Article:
Interview with Antonella Cimatti, Spotlight - October 2011

Interview with Italian ceramic artist Antonella Cimatti - Spotlight - Recognized artist, October 2011

→ Subscribe to our monthly newsletter if you want to receive news and interviews with ceramic artists.
→ The full interview with Antonella Cimatti is featured in Ceramics Now Magazine - Issue One / Winter 2011-2012.

Ceramics Now Magazine
: You are a very consequent artist, having worked with ceramics all your career. Why did you embark on this journey?

Antonella Cimatti: I was born in Faenza, I studied in Faenza at the “Ballardini” Art Institute and I have been teaching at this same school for over 30 years. It has just been so natural to work with this material in this city, because it’s so well known throughout the world for its ceramics.

The techniques and subjects you are approaching are very different - paperclay, fibre optic installations and low temperature. Working with so many different materials may be difficult, how do you manage to combine them?

Well, I come from Italy, a country where the artists feel the weight of our history and ceramic traditions, but where there are also many new influences from the world of design and fashion!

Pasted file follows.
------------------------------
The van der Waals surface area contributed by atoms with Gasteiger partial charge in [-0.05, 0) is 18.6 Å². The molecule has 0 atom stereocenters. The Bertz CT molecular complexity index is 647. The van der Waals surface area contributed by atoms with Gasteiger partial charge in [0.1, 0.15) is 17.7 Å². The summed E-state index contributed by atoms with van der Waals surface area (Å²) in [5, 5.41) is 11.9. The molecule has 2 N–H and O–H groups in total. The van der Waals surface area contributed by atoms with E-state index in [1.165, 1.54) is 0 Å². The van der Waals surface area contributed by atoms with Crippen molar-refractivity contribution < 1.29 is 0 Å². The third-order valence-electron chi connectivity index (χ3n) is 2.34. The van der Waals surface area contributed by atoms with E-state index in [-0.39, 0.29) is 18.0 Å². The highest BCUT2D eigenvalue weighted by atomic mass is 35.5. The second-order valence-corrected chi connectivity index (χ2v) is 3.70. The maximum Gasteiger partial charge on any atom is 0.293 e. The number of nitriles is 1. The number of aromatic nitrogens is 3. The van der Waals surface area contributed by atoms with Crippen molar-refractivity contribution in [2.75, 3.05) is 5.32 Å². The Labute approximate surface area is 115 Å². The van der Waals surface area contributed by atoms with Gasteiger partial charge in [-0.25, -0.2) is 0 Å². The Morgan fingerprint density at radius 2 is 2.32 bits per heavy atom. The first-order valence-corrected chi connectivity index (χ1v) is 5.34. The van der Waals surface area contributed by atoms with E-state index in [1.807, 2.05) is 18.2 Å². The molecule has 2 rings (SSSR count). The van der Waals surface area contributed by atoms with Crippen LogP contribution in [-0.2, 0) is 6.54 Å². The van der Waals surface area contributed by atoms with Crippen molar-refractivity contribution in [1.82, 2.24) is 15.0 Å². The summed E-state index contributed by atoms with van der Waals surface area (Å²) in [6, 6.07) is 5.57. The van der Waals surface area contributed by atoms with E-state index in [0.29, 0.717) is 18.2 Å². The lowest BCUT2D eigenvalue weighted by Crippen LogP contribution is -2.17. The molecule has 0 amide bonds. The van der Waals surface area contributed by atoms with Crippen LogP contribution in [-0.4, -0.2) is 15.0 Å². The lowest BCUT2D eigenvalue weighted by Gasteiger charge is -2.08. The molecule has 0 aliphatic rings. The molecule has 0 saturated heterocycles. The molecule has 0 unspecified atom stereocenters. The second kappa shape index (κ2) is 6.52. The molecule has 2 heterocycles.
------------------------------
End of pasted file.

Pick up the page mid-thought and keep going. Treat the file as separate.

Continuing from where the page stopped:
In fact, in the last few years, in the design and fashion sectors there has been a notable trend regarding lightness and attention to detail, which is so incredibly in line with my way of being and working.

I believe that the greatest undertaking of the artist is that of professional maintenance. As a matter of fact, along with spontaneous creativity, you indissolubly must add an elevated professional competence regarding technique; through reading and observation, the joy of experimentation, of combining, and of moving forward.

Antonella Cimatti Contemporary Ceramics

Trame di luce (Weft of Light), detail, 2008 - View Antonella Cimatti’s works
Installation with translucent porcelain paperclay, fibre optics and handbuilt  flowers in glazed porcelain, temp. 1250°C.
Exhibited at the 54th International Art Exhibition at the Venice Biennial, in the Italian Pavilion, for the Emilia Romagna Region. Photographed by Bernardo Ricci

Your attention to detail makes your paperclay works unique and pure within their shadows. Tell us about the constructing process.

I’ll tell you how you can, while having an idea in mind, transform and tame my technique. 
My way of working is not traditional. My objective is to create a lightness in ceramics- not only regarding weight but also visually. I need to discover the right combination of materials in order to obtain the results you see.

Read More